For Palestinians, there are many problems to navigate with Google Maps. In January 2018, a report by 7amleh – a Palestinian organisation advocating online rights – analysed Google’s mapping and labelling, noting numerous ways Google is complicit in erasing Palestinian life from the map. The report looks at the complex environment of Israeli control and the entire user experience of Google Maps which ignores the reality of occupation: the illegal settlements in the West Bank including East Jerusalem, where the Israeli settler population is approximately 600,000 in 143 locations, deliberately changes the demographic character of the territory. For Google to comply with international law and human rights standards, the service should clearly mark the distinct Palestinian Areas A – administered by the Palestinian Authority, and B – administered by both Israel and the Palestinian Authority; and the Israel-administered Area C – which contains Palestinians, the illegal Israeli settlements, as well as 100 outposts unrecognised by the Israeli government.
Google’s mission statement is to “organise the world’s information” and make it “universally useful”, but the report shows how Google Maps progresses the interests of the Israeli government, and mostly serves Israeli citizens. It also shows the way route planning can put the lives of Palestinians at risk. This contradicts Google’s responsibilities under international human rights frameworks. If Google’s route-planning apps identified illegal Israeli settlements, this would help Palestinians travel safely in their own country and would enable the rest of the world to see what’s really going on.
Maps have an important role in developing national consciousness as do the landmarks on them. The Wall inside the West Bank separating Palestinians from their land was intended to make Israel’s seizing of territory in 1967 irreversible. The roads – which Palestinians are not allowed to travel on and are not on the map – must make navigating by GPS almost impossible for Palestinians. Unaware of roadblocks, checkpoints etc, a wrong turn may end up in arrest and car confiscation.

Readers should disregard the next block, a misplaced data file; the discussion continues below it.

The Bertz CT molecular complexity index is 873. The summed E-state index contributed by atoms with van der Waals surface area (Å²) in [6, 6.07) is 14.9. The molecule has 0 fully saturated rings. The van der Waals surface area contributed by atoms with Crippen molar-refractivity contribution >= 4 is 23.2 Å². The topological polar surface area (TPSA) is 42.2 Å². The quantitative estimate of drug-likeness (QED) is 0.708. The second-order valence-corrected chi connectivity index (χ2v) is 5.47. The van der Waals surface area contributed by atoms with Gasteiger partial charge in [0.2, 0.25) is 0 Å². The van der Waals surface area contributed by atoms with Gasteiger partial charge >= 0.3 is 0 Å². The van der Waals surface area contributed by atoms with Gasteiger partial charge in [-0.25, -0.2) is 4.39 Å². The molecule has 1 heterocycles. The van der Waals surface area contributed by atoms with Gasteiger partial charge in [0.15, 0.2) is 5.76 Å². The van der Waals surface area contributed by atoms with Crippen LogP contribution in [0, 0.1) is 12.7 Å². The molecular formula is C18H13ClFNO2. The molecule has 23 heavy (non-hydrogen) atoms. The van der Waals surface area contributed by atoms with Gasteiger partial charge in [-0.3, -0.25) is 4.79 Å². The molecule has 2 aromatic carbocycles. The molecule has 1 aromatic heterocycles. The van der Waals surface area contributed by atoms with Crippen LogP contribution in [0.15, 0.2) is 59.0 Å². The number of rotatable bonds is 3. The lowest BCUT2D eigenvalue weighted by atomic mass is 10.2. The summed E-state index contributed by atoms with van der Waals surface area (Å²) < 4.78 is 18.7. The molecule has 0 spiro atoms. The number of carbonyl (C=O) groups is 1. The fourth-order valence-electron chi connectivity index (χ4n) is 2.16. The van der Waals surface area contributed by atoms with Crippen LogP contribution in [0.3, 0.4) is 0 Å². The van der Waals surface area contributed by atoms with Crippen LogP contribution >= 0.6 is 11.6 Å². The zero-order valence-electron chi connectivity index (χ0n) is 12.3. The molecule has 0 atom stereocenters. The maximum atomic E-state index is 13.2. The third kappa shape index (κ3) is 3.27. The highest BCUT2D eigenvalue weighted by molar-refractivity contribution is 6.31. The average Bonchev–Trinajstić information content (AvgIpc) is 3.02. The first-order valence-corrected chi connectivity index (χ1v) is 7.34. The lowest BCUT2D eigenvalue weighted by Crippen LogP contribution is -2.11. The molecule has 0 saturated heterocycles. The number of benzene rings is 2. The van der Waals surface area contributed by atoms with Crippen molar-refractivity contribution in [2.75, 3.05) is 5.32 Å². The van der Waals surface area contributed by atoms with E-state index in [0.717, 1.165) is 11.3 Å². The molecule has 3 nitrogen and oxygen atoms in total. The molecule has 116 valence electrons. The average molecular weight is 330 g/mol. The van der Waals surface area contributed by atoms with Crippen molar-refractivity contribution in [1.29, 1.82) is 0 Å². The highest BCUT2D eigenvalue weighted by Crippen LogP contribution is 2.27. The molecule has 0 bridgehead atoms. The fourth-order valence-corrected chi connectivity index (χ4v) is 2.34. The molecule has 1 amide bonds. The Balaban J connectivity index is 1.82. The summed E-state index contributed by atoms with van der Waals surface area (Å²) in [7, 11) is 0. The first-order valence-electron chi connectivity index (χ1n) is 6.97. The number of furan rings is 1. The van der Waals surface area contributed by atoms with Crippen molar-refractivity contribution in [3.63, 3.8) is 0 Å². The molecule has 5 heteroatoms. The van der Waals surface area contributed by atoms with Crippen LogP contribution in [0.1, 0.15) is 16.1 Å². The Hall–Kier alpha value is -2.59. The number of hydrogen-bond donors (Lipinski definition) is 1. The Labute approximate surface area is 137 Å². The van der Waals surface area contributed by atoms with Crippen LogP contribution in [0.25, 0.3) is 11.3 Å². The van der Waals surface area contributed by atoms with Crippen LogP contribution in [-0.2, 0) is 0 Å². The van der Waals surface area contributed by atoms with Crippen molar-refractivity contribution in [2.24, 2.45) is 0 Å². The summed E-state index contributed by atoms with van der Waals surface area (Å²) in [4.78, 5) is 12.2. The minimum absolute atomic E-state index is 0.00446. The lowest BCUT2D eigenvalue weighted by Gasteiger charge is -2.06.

“The failure of Google Maps to depict Palestinian villages on its maps suggests that their practices are politically influenced and biased in favour of Israel’s systematic violation of the human rights of Palestinians,” the report argues. Many Palestinian towns and villages have been misrepresented or omitted and are blurred on the map, particularly the 46 unrecognised Palestinian Bedouin villages, dating back to the seventh century, which are under constant threat of demolition by Israeli expansion and “barred by Israel’s laws from building any permanent structure, be it a water well, an animal pen, a storage shed or a family home”. The discrepancy of the visibility and erasure of Palestinian villages suggests that the ultimate aim to is “dispossess and expropriate Palestinian land”. Being “unrecognised” also means that Israel refuses to connect the villages to basic services like electricity, running water and sewage disposal – while the Jewish National Fund (JNF) seeks to develop reservoirs, pine forests and water conservation programs in the Negev desert at the expense of more than 150,000 indigenous Arabs.
The picture gets worse. According to Ben Lorber, a journalist and activist who’s worked extensively in the US and Middle East, “Israel hides its apartheid behind an environmentalist mirage, and distracts public attention not only from its brutal oppression of the Palestinian people, but from its large-scale degradation of the earth upon which these tragedies unfold”. He’s written that the JNF, established in 1901 when the first Zionist Jewish immigrants settled in Palestine, was determined to “make the desert bloom”.